A hacker, who used the Mirai botnet to conduct attacks on UK banks, was extradited from Germany to the United Kingdom.

Daniel Kaye, 29, of Surrey, England, was recently extradited from Germany to the United Kingdom. The 29-year-old could face serious charges including launching cyber attacks against two of the UK’s biggest financial institutions.

On August 30, Britain’s National Crime Agency executed a European arrest warrant on Kaye and returned the alleged hacker to the United Kingdom. According to the NCA, the 29-year-old is accused of “using an infected network of computers known as the Mirai#14 botnet to attack and blackmail Lloyds Banking Group and Barclays banks.”

Kaye allegedly launched the attacks against the two financial institutions in January. While the Lloyds Banking Group’s systems were successfully breached, resulting in the users’ financial information distributed on the dark web. Barclays managed to fight back the attack.

An NCA spokesman told the Information Security Media Group that Kaye will soon appear at the Westminster Magistrates’ Court in London where he will face nine charges under the UK Computer Misuse Act, as well as two charges of blackmail and one relating to the possession of criminal property.

Furthermore, the prosecution has charged the 29-year-old with “endangered human welfare with an alleged cyber attack against Lonestar MTN,” one of the largest internet providers in Liberia.

At the end of July, Kaye pleaded guilty to launching cyber attacks against the German internet provider Deutsche Telekom. The 29-year-old admitted that he infected routers with the Mirai malware. His attacks resulted in Deutsche Telekom users not accessing the internet for two days in November 2016. According to the Cologne court, the damage caused by Kaye is valued at $2.33 million.

The NCA conducted a complex investigation on the suspect, which involved the assistance of Germany’s Federal Criminal Police Office (BKA).

“The investigation leading to these charges was complex and crossed borders. Our cybercrime officers have analyzed reams of data on the way. Cybercrime is not victimless and we are determined to bring suspects before the courts,” NCA’s senior operations manager Luke Wyllie said in a statement.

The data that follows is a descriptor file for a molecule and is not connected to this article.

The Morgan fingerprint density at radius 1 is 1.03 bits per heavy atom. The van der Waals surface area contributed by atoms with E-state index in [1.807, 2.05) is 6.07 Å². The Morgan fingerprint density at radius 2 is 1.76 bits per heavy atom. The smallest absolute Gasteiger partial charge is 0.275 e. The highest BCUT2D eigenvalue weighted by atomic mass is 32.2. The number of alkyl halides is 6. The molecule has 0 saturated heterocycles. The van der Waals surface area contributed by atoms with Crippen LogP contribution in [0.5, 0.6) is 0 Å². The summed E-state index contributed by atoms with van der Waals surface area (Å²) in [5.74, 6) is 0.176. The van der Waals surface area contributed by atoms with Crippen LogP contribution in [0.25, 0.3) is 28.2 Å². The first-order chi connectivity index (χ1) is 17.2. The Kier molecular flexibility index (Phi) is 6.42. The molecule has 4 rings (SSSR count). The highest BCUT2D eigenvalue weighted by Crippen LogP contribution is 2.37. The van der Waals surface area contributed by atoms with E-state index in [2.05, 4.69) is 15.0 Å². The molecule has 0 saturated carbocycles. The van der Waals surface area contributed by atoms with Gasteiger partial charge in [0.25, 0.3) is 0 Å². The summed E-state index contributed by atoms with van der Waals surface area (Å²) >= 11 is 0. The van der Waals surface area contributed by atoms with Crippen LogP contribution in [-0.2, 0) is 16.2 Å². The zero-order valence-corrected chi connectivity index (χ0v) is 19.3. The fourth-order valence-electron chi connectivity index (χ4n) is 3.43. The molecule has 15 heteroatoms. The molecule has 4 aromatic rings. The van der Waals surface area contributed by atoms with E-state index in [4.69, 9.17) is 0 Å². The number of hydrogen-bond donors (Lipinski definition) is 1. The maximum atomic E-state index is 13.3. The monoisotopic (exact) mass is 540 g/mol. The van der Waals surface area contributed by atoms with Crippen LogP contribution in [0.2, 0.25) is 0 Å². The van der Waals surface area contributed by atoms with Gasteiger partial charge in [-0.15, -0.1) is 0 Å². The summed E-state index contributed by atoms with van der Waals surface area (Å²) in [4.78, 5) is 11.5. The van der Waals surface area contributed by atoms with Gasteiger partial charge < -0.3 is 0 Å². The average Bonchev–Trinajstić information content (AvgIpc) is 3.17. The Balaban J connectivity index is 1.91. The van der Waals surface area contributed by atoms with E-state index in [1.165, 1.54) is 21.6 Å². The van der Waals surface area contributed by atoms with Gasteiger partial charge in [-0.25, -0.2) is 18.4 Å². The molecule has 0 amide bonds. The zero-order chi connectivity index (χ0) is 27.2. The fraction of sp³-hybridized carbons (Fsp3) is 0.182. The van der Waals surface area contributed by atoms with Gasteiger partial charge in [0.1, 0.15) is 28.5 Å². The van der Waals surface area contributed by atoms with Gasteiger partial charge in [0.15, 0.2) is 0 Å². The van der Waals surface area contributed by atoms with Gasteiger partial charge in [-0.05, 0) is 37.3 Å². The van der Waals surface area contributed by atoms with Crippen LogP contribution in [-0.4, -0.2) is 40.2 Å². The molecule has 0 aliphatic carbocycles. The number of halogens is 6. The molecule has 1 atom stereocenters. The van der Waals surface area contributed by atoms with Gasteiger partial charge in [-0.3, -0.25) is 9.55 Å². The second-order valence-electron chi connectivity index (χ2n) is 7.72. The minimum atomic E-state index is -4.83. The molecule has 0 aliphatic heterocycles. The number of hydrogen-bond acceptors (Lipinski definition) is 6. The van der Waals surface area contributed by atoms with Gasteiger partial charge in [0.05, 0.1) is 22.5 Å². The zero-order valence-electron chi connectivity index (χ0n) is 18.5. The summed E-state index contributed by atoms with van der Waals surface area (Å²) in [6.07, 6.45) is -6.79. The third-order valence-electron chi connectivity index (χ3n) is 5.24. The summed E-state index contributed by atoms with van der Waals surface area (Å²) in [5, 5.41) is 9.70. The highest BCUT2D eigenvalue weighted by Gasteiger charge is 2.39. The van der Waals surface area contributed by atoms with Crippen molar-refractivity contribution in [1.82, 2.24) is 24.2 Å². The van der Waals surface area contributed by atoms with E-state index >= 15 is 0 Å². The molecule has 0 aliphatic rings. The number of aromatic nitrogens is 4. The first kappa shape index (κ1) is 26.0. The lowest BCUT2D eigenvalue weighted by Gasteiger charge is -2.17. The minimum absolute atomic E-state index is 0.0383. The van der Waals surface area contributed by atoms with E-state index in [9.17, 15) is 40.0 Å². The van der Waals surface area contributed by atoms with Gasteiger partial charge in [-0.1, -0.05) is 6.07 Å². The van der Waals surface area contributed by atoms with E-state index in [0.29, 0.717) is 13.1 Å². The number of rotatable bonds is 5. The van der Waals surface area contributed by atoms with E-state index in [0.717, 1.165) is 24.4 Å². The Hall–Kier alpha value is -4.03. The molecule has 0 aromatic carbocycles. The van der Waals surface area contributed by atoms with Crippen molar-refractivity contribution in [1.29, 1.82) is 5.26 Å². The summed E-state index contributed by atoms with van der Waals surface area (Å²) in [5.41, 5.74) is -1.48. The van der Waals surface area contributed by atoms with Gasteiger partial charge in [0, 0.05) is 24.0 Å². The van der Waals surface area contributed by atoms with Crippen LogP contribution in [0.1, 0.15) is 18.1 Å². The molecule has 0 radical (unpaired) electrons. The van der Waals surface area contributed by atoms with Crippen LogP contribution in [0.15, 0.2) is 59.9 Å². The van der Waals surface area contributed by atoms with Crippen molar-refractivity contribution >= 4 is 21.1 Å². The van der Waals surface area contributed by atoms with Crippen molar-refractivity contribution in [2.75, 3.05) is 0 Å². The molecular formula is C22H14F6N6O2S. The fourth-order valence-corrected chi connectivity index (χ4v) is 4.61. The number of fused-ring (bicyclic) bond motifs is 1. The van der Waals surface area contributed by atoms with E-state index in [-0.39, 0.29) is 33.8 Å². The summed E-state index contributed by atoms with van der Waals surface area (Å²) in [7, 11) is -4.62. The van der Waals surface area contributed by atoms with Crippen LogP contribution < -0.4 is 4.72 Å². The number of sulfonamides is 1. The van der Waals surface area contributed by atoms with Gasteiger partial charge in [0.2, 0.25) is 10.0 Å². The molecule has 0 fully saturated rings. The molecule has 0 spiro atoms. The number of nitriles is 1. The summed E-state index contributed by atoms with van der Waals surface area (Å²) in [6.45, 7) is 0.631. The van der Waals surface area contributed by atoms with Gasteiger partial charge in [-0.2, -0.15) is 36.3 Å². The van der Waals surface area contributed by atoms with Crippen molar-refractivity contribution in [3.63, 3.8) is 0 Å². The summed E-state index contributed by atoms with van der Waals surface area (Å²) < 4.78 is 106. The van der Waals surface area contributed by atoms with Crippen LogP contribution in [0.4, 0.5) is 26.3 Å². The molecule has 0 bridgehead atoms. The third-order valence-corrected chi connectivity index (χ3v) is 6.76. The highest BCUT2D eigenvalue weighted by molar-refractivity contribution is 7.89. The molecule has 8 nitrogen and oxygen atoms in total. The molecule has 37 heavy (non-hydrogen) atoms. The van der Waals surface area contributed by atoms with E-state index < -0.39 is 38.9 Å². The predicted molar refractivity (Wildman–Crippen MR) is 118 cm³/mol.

According to the charges, Kaye used a low-tech, high-impact Mirai malware to conduct his own attacks against the victims. The malicious software was originally built by PoodleCorp (an individual or an organization) in order to exploit the default user logins used by several IoT device manufacturers. In October 2016, PoodleCorp dumped the Mirai source code online. That event resulted in numerous hackers running their own Mirai botnets. It was reported that Kaye was among those persons.

On February 22, at the request of the BKA, the NCA arrested Kaye at the Luton Airport in London. In March, British authorities extradited the suspect to Germany.

In August, after pleading guilty to infecting 1.25 million Deutsche Telekom routers and launching DDoS attacks, the Cologne court imposed a suspended sentence – of one year and eight months – on the 29-year-old. The defendant showed regret during his court trial and said that it was the “worst mistake” of his life.

“The aim of the attack wave was to take over the routers and integrate them into a botnet operated by the accused. Access to the botnet was allegedly offered by the accused via the darknet for multiple attack scenarios, such as so-called DDoS attacks,” the BKA stated.

However, Kaye’s criminal activity did not start with the Deutsche Telekom attack. AFP reported that the 29-year-old was paid $10,000 to conduct an attack on Lonestar MTN. According to the news publication, one of the rival companies paid the hacker for the attack. The victim company estimated the damage of the breach at two million euros. Lonestar reported that the firm had to instruct their users to disconnect their routers, install a patch and restart the devices.

According to the security experts, Kaye is being tied to a hacker named “Peter Parker,” “Spiderman,” “BestBuy,” “Popopret” and “Spidr”. There is also a strong suspicion insisting that Kaye was the author of GovRat, a remote-access Trojan and keylogger that has been sold on the darknet hacking forums since 2014.

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